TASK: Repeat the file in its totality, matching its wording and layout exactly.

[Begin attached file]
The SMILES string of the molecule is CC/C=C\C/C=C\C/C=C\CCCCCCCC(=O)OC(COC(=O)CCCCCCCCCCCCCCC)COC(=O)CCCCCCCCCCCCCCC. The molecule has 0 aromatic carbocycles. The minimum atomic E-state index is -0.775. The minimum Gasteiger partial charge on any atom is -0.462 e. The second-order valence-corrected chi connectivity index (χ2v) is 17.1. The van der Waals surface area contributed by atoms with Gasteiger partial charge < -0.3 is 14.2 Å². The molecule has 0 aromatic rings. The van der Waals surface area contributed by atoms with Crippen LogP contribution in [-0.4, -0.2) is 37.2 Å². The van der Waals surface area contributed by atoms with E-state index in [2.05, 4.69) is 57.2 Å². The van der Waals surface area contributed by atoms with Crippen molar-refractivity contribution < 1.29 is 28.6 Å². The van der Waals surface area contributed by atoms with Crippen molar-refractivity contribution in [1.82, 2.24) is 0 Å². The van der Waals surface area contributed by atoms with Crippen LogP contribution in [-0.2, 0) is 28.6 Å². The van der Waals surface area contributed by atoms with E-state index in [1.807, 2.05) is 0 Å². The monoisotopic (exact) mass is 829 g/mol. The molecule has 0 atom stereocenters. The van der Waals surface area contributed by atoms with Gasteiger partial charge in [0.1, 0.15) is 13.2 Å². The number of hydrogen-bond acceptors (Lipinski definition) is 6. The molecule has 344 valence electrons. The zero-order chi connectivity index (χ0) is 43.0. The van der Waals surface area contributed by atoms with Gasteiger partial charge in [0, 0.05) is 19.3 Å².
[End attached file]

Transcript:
The SMILES string of the molecule is CC/C=C\C/C=C\C/C=C\CCCCCCCC(=O)OC(COC(=O)CCCCCCCCCCCCCCC)COC(=O)CCCCCCCCCCCCCCC. The molecule has 0 aromatic carbocycles. The minimum atomic E-state index is -0.775. The minimum Gasteiger partial charge on any atom is -0.462 e. The second-order valence-corrected chi connectivity index (χ2v) is 17.1. The van der Waals surface area contributed by atoms with Gasteiger partial charge < -0.3 is 14.2 Å². The molecule has 0 aromatic rings. The van der Waals surface area contributed by atoms with Crippen LogP contribution in [-0.4, -0.2) is 37.2 Å². The van der Waals surface area contributed by atoms with E-state index in [2.05, 4.69) is 57.2 Å². The van der Waals surface area contributed by atoms with Crippen molar-refractivity contribution < 1.29 is 28.6 Å². The van der Waals surface area contributed by atoms with Crippen molar-refractivity contribution in [1.82, 2.24) is 0 Å². The van der Waals surface area contributed by atoms with Crippen LogP contribution in [-0.2, 0) is 28.6 Å². The van der Waals surface area contributed by atoms with E-state index in [1.807, 2.05) is 0 Å². The monoisotopic (exact) mass is 829 g/mol. The molecule has 0 atom stereocenters. The van der Waals surface area contributed by atoms with Gasteiger partial charge in [0.1, 0.15) is 13.2 Å². The number of hydrogen-bond acceptors (Lipinski definition) is 6. The molecule has 344 valence electrons. The zero-order chi connectivity index (χ0) is 43.0. The van der Waals surface area contributed by atoms with Gasteiger partial charge in [0, 0.05) is 19.3 Å².